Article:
Vote Will Set Stage for New Millennium


Voters are heading to the polls Tuesday for the last major election of the century. Fittingly, it will be a watershed event for Ventura County, which will decide a landmark ballot measure charting the course of growth and the future of agriculture well into the next century.

Attracted by the high-profile gubernatorial campaign pitting Democrat Gray Davis against Republican Dan Lungren, and the usual array of sweeping statewide propositions, more local voters are expected to cast ballots Tuesday than at any time except Bill Clinton’s 1996 reelection. More than 66% of registered voters turned out that year.

But there is more at stake for the county than who will govern California into the next millennium. Or whether the state’s Indian tribes will be allowed to expand their gaming operations, or if state Treasurer Matt Fong will become the first Chinese-American U.S. senator from the mainland.

Voting booth decisions made in local races will have just as much bearing on the region’s future. The most high-profile contest is the battle over Measure B, the countywide SOAR initiative, which would prevent politicians from rezoning farmland and open space outside cities without voter approval.


The Save Open Space and Agricultural Resources campaign has also put smaller versions of the initiative before voters in Thousand Oaks, Simi Valley, Oxnard, Camarillo and Santa Paula. Those measures would prevent the cities from expanding their borders without permission from their citizens.

Just as important, voters will also decide who will represent them in Congress and the state Legislature. Voters in Thousand Oaks will choose between Democratic Rep. Brad Sherman and GOP challenger Randy Hoffman in an expensive race targeted by both parties. For the rest of the county, the choice is between Republican Rep. Elton Gallegly and Democratic challenger Dan Gonzalez.

In Ventura, Santa Paula, Ojai and Fillmore, those casting ballots will replace retiring Republican Assemblyman Brooks Firestone. In Oxnard, Camarillo, Thousand Oaks and Moorpark, voters will decide on a replacement for Republican Assemblyman Nao Takasugi, who cannot seek reelection because of term limits.

Eight of Ventura County’s 10 cities will elect new city council members to guide them on meat-and-potatoes issues such as growth and public safety.


Most of the county will choose school board members to set the course of their children’s education. Two trustees for the Ventura County Board of Education will be chosen, and three for the Ventura County Community College District.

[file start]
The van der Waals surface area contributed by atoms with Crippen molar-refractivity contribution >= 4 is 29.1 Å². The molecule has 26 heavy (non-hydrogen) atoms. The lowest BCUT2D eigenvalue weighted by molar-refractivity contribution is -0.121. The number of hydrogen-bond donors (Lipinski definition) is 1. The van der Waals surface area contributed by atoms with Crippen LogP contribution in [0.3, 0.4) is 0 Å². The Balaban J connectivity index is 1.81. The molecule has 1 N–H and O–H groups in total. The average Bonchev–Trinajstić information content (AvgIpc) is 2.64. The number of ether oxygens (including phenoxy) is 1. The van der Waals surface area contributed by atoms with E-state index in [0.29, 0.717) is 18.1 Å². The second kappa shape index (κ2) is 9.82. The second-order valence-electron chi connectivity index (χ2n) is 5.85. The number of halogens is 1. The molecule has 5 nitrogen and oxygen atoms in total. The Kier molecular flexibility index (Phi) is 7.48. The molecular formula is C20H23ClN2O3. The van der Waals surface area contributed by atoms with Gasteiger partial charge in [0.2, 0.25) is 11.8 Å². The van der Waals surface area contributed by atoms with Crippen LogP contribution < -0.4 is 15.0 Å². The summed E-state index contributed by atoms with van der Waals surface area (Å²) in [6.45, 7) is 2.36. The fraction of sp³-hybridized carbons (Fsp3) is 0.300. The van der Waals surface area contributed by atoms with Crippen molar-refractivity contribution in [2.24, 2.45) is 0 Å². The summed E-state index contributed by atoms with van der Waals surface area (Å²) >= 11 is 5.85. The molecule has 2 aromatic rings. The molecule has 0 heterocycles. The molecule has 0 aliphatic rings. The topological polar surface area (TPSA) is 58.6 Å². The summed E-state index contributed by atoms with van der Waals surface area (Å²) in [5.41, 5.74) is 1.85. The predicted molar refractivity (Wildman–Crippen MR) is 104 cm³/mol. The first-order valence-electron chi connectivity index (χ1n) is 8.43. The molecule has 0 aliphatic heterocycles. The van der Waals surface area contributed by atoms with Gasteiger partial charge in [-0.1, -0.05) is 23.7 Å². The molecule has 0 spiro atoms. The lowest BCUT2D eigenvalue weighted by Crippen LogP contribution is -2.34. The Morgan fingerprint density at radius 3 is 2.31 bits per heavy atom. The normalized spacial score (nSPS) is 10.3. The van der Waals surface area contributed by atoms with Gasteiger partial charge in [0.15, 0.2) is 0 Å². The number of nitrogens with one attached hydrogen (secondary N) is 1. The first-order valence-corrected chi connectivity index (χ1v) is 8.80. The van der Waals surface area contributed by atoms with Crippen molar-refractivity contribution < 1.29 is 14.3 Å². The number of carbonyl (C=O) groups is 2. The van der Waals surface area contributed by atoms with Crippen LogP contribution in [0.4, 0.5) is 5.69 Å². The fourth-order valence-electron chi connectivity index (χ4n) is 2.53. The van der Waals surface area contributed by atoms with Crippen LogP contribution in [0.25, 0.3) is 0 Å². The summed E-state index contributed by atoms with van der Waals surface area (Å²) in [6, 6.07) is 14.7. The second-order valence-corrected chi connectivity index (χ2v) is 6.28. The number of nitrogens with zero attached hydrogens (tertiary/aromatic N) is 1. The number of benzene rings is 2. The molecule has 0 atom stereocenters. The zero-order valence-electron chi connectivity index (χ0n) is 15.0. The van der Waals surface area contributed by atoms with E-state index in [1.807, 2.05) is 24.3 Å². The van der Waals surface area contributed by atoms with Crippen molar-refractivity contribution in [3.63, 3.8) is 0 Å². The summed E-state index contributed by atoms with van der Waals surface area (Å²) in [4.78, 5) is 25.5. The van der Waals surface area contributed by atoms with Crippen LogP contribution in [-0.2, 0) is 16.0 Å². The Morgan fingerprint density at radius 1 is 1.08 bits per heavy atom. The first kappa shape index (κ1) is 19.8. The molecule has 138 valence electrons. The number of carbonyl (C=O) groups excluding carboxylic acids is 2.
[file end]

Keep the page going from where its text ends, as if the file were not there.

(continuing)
As election campaigns reach a climax, mailboxes across the county are filling up with flashy political junk mail. Campaign pitches dominate radio and television advertising.

The goal of this section is to provide unbiased, evenhanded material to assist voters--not to tell anyone how to vote on Tuesday.

* VOTER GUIDE: B2-6, B15-16, B24


Local Ballot Measures

Here is a list of the local initiatives that will appear on the Tuesday ballot.


* Measure A: Would poll county residents on the recommendations of the Agriculture Policy Working Group, a panel that studied the complexities of farmland preservation. Would also poll voters on a county proposal to start a special district to purchase open space and farmland.


* Measure B: Commonly known as the Save Open Space and Agricultural Resources (SOAR) initiative, would prevent politicians from rezoning farmland and open space outside cities without voter approval.


* Measure C in Camarillo, Measure K in Oxnard, Measure M in Santa Paula, Measure O in Simi Valley and Measure P in Thousand Oaks: Would prevent cities from growing beyond a set of designated borders without voter approval.



* Measure R: Would allow the district to issue $88 million in bonds for school improvements such as reducing class sizes, replacing aging roofs, wiring for technology and upgrading ventilation systems.


* Measure D: Would establish a utilities tax of 4.5% on charges for telephone, electricity, gas, water, sewer and cable television services. The money raised would be used to pay for general government expenses.



* Measure F: Would prevent the city from growing beyond a set of designated boundaries without voter approval. Unlike SOAR, the boundary would allow for development of the 3,221-home Hidden Creek Ranch development.

* Measure G: Would enact a special tax for the acquisition of open space lands. Requires a two-thirds vote.


* Measure I: Would adopt a 10% transient occupancy tax applying only to hotel patrons.


* Measure J: Would retroactively approve the 10% transient occupancy tax on hotel patrons.


* Measure L: Would establish a 4.5% utility tax on charges for telephone, electricity, gas, water, waste-water treatment and cable television services. The money would be used exclusively to hire additional police and fire employees and increase public safety services, salaries and equipment. Requires a two-thirds vote.